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Lizards have made my hugelkultur their home.

 
Dale Hodgins
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Alligator lizards have moved into the sunniest mound. It gets really hot on the south slope. We're close to the northern limit for them. They thrive on clear cuts and on sites that have seen major natural disturbance. Forest fire, land slides, and blow down all produce suitable habitat. Dense forest is too cold.

They bask on the dark mat of coffee waste above the den opening. These critters are extremely shy. They hide under the potatoes and skitter to the den whenever I approach. They move quickly when their bodies are warm. Sow bugs inhabit the bed along with centipedes, ants and others.

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elle sagenev
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So funny. We discovered the very first lizard ever in our berm. We have created lizard paradise!
 
Matu Collins
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Lizards in Canada! I had no idea. We have no lizards in Rhode Island.
 
Dale Hodgins
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All of that rotting vegetation creates the perfect menu for our scaly friends. They need food, heat and cover.

Night can be cold. These mounds are solar collectors. They stay in their warm lair until the surface of the mound heats up. By 10 am. this time of year, they come out. Reproduction success is affected by available heat. Food can be digested through the night if the den is warm. This allows them to feed earlier in the day and to extend the season by digesting during inclement weather. All of this leads to faster growth rates and fatter lizards when it comes time to hibernate.

Temperature is moderated under mulch. Many bugs live deep in the mound, where there is little daily temperature swing. It would make sense for them to hunt down there on rainy days and as winter approaches.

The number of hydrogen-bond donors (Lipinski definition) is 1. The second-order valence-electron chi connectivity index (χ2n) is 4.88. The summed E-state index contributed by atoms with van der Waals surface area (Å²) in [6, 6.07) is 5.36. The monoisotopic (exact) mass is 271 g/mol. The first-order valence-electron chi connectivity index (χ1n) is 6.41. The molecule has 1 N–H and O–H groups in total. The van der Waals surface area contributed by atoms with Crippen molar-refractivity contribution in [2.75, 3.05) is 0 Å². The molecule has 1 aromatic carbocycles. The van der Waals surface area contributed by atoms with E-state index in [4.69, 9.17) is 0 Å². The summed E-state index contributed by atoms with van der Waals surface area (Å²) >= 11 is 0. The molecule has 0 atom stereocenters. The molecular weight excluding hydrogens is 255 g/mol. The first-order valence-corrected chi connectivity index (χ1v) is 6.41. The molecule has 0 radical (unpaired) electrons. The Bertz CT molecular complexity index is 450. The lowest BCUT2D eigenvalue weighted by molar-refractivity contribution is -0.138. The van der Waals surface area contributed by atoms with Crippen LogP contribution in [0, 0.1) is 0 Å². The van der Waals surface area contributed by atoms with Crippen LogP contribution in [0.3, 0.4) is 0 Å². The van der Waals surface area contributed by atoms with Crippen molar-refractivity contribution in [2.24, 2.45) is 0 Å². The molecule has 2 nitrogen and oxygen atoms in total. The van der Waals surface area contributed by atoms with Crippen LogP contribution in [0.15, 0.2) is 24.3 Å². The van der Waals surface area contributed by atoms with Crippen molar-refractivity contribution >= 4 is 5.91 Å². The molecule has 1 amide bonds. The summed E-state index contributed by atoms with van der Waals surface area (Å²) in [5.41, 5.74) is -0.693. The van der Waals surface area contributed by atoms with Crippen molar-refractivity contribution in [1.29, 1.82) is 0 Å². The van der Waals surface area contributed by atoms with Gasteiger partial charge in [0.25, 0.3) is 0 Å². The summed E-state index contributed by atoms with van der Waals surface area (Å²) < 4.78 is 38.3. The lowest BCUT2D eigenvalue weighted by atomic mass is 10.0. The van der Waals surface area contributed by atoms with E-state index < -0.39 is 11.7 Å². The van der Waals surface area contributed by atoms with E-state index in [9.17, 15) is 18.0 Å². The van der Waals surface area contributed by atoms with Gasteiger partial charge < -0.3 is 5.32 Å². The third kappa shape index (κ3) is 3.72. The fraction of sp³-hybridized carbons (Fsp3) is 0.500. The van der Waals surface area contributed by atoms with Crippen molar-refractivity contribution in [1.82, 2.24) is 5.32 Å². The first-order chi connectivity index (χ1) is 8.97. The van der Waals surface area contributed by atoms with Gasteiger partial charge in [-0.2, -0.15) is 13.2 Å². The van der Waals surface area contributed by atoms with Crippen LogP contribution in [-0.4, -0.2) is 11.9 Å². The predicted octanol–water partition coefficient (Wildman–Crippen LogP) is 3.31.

Dale Hodgins
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Matu Collins wrote:Lizards in Canada! I had no idea. We have no lizards in Rhode Island.


We have seven native and one exotic species of lizard. The European wall lizard is common on the south tip of the island.

There are red sided garter snakes in the North West Territory. We have one boa and several rattle snakes.

British Columbia has more species of reptiles than any other province. We have rain forest, dry forest, desert, alpine meadows, grasslands, bogs and estuaries.
 
William Bronson
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Here in Cincinnati we have an imported lizard that is known to live in the old WPA stone walls and the many old stair ways which lead up our hills.
I had plans to kidnap a breeding population for my properties, as they are not known to be around my neighborhood of Price Hill, but low and behold they showed up of their own accord!
Apparently my wild yardens suited their needs, feels like a validation of sorts...
 
John Elliott
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Dale Hodgins wrote: Reproduction success is affected by available heat.


That would explain why my garden is lizard central. Skinks, anoles, and fence lizards are in great abundance everywhere I look. They are almost as numerous as the frogs and toads that have repopulated my patch of the Georgia pine woods.

It's amazing what you can do if you replace conventional agricultural methods with loads and loads of woods chips and deadfall.
 
Dale Hodgins
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William and John, wild creatures have validated both of your efforts. They could be anywhere and have chosen places that suit their needs. The best pesticide is a good pile of rock with a water feature. Snakes, lizards, frogs and toads choose these spots.
 
William Bronson
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Thanks Dale! It's good to be among like minds.
 
Dale Hodgins